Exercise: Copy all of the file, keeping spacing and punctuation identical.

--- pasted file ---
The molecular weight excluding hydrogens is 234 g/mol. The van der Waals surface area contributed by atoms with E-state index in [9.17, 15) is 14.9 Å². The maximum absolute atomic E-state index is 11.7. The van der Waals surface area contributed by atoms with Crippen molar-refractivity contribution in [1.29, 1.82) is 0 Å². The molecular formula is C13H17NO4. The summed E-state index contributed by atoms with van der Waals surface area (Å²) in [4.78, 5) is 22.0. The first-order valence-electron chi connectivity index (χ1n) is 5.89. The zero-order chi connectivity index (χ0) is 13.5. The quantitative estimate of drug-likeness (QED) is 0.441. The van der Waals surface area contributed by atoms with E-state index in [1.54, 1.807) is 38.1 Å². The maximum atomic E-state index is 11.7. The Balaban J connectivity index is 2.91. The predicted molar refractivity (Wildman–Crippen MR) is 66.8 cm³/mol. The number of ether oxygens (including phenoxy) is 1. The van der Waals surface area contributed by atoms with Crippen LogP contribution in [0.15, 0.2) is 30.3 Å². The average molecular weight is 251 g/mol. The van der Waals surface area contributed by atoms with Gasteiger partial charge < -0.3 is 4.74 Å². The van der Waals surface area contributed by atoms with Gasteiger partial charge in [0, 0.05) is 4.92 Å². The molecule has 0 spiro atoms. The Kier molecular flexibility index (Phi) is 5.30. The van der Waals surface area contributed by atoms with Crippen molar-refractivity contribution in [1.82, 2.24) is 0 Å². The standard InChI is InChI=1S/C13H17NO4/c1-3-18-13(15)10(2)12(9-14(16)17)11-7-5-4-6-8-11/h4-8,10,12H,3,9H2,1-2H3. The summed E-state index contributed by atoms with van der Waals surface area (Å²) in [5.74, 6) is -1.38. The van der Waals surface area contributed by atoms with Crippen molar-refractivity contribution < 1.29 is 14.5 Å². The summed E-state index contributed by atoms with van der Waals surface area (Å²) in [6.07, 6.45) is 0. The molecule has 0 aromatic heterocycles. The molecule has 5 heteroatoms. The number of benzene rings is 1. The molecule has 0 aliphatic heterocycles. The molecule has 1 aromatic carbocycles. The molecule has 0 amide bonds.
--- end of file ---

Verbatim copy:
The molecular weight excluding hydrogens is 234 g/mol. The van der Waals surface area contributed by atoms with E-state index in [9.17, 15) is 14.9 Å². The maximum absolute atomic E-state index is 11.7. The van der Waals surface area contributed by atoms with Crippen molar-refractivity contribution in [1.29, 1.82) is 0 Å². The molecular formula is C13H17NO4. The summed E-state index contributed by atoms with van der Waals surface area (Å²) in [4.78, 5) is 22.0. The first-order valence-electron chi connectivity index (χ1n) is 5.89. The zero-order chi connectivity index (χ0) is 13.5. The quantitative estimate of drug-likeness (QED) is 0.441. The van der Waals surface area contributed by atoms with E-state index in [1.54, 1.807) is 38.1 Å². The maximum atomic E-state index is 11.7. The Balaban J connectivity index is 2.91. The predicted molar refractivity (Wildman–Crippen MR) is 66.8 cm³/mol. The number of ether oxygens (including phenoxy) is 1. The van der Waals surface area contributed by atoms with Crippen LogP contribution in [0.15, 0.2) is 30.3 Å². The average molecular weight is 251 g/mol. The van der Waals surface area contributed by atoms with Gasteiger partial charge < -0.3 is 4.74 Å². The van der Waals surface area contributed by atoms with Gasteiger partial charge in [0, 0.05) is 4.92 Å². The molecule has 0 spiro atoms. The Kier molecular flexibility index (Phi) is 5.30. The van der Waals surface area contributed by atoms with Crippen molar-refractivity contribution in [1.82, 2.24) is 0 Å². The standard InChI is InChI=1S/C13H17NO4/c1-3-18-13(15)10(2)12(9-14(16)17)11-7-5-4-6-8-11/h4-8,10,12H,3,9H2,1-2H3. The summed E-state index contributed by atoms with van der Waals surface area (Å²) in [5.74, 6) is -1.38. The van der Waals surface area contributed by atoms with Crippen molar-refractivity contribution < 1.29 is 14.5 Å². The summed E-state index contributed by atoms with van der Waals surface area (Å²) in [6.07, 6.45) is 0. The molecule has 0 aromatic heterocycles. The molecule has 5 heteroatoms. The number of benzene rings is 1. The molecule has 0 aliphatic heterocycles. The molecule has 1 aromatic carbocycles. The molecule has 0 amide bonds.